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NSNA History

The National Student Nurses' Association (NSNA) is a voluntary organization through which nursing students practice self-governance; advocate for student rights and the rights of patients; and take collective, responsible action on vital social and political issues.

Established in 1952, with the assistance of the American Nurses Association (ANA) and the National League for Nursing (NLN), NSNA membership is open to students in all nursing programs leading to registered nurse licensure. This includes students in diploma, associate’s and bachelor’s degree programs as well as generic master’s and doctoral programs. Registered nurses in bachelor’s of science programs with a major in nursing as well as pre-nursing students also are eligible for membership.

NSNA is governed by nursing students. The Board of Directors and the Nominating and Elections Committee are composed of nursing students elected annually to serve one-year terms. The House of Delegates meets annually during the April Convention and consists of representatives from school and state chapters. A professional staff manages the day-to-day operation at NSNA’s headquarters in New York City.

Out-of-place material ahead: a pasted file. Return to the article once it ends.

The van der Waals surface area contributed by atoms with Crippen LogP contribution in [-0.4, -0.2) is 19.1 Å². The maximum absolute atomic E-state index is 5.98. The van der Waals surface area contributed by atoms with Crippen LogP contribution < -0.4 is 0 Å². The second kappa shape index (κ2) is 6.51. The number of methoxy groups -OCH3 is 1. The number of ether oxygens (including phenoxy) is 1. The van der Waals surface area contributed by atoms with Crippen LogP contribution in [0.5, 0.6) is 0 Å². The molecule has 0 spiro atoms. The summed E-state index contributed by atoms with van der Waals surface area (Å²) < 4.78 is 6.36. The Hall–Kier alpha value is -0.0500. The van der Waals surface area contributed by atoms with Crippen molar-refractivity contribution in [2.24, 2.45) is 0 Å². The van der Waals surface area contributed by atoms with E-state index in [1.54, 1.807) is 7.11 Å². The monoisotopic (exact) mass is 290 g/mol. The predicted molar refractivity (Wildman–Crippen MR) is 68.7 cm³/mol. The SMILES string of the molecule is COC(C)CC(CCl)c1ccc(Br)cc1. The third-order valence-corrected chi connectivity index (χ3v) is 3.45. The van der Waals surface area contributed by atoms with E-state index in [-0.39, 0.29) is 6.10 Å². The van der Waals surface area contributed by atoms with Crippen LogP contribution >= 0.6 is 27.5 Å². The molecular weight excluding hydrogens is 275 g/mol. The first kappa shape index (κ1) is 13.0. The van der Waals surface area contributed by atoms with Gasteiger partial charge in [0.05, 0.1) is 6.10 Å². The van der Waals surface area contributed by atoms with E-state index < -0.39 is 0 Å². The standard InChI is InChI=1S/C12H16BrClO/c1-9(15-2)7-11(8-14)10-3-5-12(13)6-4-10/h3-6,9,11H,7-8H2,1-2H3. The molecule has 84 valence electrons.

Participating in NSNA prepares students for eventual participation in professional nursing organizations such as the ANA, as well as organizations dedicated to specialty nursing practice. Through active participation in NSNA, students have access to prominent nursing leaders and peers from around their home state and across the country. The self-governance model offers numerous opportunities to learn and to practice leadership skills. Several NSNA past leaders now hold important leadership positions in the public and private sectors, as well as in government agencies.

NSNA also offers members a variety of tangible benefits including discounts on products and services designed especially for nursing students. NSNA’s Mid-Year Career Planning Conference and Annual Convention are events where students gather to learn about the trends and issues in the nursing profession, participate in the House of Delegates, attend social events, search for nursing positions and practice leadership skills.